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Hong Kong police arrests columnist from pro-democracy newspaper

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Hong Kong police arrested on Wednesday a columnist for pro-democracy tabloid Apple Daily on suspicion of conspiring to collude with a foreign country or foreign forces, in another hit to the besieged newspaper.

The latest arrest came after police froze assets of companies linked to the newspaper and arrested five executives last week, moves that are likely to force the newspaper to shut down this week.

Police have said dozens of Apple Daily pieces may have violated the security law, the first instance of authorities taking aim at media articles under the legislation.

Rights groups, media organizations and Western governments have criticized the government’s actions and expressed concern over freedom of the press and other rights in the Chinese-ruled city.

Police, who typically do not disclose the names of those arrested, said they had arrested a 55-year-old man on the national security charges. A senior executive at Next Digital , which publishes Apple Daily, said a lead writer for editorials and a reporter were arrested, without identifying them. It was unclear why the reporter was arrested.

A police representative said they had no immediate information on a second arrest.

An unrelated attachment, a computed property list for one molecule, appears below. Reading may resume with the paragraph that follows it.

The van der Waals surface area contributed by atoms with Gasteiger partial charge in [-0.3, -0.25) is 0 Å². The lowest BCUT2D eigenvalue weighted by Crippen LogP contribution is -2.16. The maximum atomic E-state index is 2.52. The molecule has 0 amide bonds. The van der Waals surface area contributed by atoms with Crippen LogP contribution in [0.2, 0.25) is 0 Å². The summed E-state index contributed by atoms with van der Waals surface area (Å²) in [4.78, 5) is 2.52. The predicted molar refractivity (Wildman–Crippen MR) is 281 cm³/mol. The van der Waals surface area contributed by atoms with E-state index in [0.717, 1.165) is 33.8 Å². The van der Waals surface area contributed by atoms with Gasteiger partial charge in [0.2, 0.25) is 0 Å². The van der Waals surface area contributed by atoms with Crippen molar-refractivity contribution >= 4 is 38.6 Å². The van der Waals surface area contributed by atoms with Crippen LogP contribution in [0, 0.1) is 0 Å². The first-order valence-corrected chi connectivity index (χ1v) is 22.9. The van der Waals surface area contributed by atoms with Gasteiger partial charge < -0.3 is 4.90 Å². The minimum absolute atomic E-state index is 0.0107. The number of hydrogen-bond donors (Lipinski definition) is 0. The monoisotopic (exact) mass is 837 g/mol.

Hong Kong leader Carrie Lam said on Tuesday that criticism of last week’s raid and arrests at Apple Daily amounted to attempts to “beautify” acts that endangered national security.

Hong Kong pro-democracy media mogul Jimmy Lai pushes through media members in Hong Kong on August 12, 2020, after the Apple Daily founder was arrested under the new national security law. (Isaac Lawrence/AFP/Getty Images)

Apple Daily has come under increasing pressure since its tycoon owner and staunch Beijing critic, Jimmy Lai, was arrested last year under the contentious legislation. Lai, whose assets have also been frozen under the security law, is already serving a prison sentence for taking part in unauthorized assemblies.

According to an internal staff memo seen by Reuters, the tabloid, which employs about 600 journalists, looks set to close for good by Saturday.

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